Putin's punch: Russian president's letter a clue -- run from deal.
It is not American arrogance that makes the letter that appeared in The New York Times this week from Russian President Vladimir Putin so worth a sharp look.
And it is a warning for any American who thinks that foreign policy and diplomatic maturity don't matter in the conduct of international affairs.
Putin seems to believe that he has the duty -- and the authority -- to chastise in advance and to warn Americans that they need to stay out of the conflict in Syria.
The reason he believes that is the massively mishandled chemical attack in Syria -- and the Obama administration's continuing wishy washy response.
He senses weakness. He senses incompetence and he senses the chance to take over.
And while the Russian president's warning is no reason to go to war, it is a call to be cautious of any deal he is a part of or claims to have brokered.
We don't need him to negotiate for us.
We don't need his advice.
And we certainly have plenty of smart leaders to evaluate our potential response.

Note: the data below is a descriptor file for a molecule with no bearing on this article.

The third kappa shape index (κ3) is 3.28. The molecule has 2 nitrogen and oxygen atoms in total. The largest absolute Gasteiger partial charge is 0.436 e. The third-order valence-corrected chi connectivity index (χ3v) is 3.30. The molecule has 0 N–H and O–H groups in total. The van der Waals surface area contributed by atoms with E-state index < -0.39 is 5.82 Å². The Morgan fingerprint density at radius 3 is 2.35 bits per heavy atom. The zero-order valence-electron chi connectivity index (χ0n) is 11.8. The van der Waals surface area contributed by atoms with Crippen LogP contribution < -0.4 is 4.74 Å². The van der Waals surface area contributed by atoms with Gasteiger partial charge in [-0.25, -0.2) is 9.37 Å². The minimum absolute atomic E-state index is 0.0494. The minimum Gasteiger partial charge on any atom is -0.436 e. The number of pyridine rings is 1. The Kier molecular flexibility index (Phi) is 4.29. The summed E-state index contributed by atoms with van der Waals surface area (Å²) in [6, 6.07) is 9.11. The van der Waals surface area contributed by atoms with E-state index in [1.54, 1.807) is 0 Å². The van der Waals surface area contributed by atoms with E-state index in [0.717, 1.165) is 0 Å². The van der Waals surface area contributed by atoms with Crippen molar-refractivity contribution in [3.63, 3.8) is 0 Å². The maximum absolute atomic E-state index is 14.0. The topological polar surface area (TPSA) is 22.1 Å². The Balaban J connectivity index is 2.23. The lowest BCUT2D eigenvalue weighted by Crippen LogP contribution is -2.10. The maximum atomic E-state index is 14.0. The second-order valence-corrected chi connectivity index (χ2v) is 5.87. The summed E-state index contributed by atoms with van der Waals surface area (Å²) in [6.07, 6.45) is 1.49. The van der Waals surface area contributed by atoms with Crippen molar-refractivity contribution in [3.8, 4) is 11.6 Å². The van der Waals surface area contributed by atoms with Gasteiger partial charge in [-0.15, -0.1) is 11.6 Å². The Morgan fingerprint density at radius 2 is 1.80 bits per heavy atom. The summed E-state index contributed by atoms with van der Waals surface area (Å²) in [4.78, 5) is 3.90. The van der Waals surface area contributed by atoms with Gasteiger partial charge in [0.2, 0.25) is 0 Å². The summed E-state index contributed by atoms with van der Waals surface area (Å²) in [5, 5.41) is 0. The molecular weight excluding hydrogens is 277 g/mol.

What we need is leadership -- quickly.
And then, after we have weathered this incident, we need to decide what kind of country we want to be -- and what we want to stand for as we move into the new world.
We need to send that message of resolve and strength soon -- and it cannot just be in a speech we do not expect anyone to heed or in a foreign policy that signifies that somehow we are ashamed of our power and influence.
We have to communicate that we mean business and that our word holds weight -- before someone else decides that we are weak and ineffectual enough to be challenged.
In this day and age when an attack that kills innocents can be made from a computer terminal, there is no time for "trying new approaches."
Putin made that argument loud and clear.
Published in Editorials on September 12, 2013 11:32 AM